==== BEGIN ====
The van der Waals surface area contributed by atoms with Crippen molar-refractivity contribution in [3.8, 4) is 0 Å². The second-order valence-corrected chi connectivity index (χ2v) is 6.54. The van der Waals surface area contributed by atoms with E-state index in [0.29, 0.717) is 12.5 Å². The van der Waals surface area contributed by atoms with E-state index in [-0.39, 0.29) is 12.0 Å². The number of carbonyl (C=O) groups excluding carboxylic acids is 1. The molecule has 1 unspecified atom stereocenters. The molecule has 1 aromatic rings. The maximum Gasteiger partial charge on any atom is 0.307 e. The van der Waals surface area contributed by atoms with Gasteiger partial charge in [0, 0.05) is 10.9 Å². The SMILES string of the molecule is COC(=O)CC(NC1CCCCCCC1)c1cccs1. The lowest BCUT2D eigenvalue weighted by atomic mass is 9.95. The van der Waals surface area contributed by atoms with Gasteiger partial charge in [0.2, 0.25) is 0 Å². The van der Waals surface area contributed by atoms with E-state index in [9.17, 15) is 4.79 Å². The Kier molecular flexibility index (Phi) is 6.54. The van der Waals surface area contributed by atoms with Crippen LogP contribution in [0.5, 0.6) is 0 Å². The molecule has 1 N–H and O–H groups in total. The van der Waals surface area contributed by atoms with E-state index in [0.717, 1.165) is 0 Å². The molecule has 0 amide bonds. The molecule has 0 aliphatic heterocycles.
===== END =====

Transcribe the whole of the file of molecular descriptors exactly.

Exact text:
The van der Waals surface area contributed by atoms with Crippen molar-refractivity contribution in [3.8, 4) is 0 Å². The second-order valence-corrected chi connectivity index (χ2v) is 6.54. The van der Waals surface area contributed by atoms with E-state index in [0.29, 0.717) is 12.5 Å². The van der Waals surface area contributed by atoms with E-state index in [-0.39, 0.29) is 12.0 Å². The number of carbonyl (C=O) groups excluding carboxylic acids is 1. The molecule has 1 unspecified atom stereocenters. The molecule has 1 aromatic rings. The maximum Gasteiger partial charge on any atom is 0.307 e. The van der Waals surface area contributed by atoms with Gasteiger partial charge in [0, 0.05) is 10.9 Å². The SMILES string of the molecule is COC(=O)CC(NC1CCCCCCC1)c1cccs1. The lowest BCUT2D eigenvalue weighted by atomic mass is 9.95. The van der Waals surface area contributed by atoms with Gasteiger partial charge in [0.2, 0.25) is 0 Å². The van der Waals surface area contributed by atoms with E-state index in [9.17, 15) is 4.79 Å². The Kier molecular flexibility index (Phi) is 6.54. The van der Waals surface area contributed by atoms with Crippen LogP contribution in [0.5, 0.6) is 0 Å². The molecule has 1 N–H and O–H groups in total. The van der Waals surface area contributed by atoms with E-state index in [0.717, 1.165) is 0 Å². The molecule has 0 amide bonds. The molecule has 0 aliphatic heterocycles.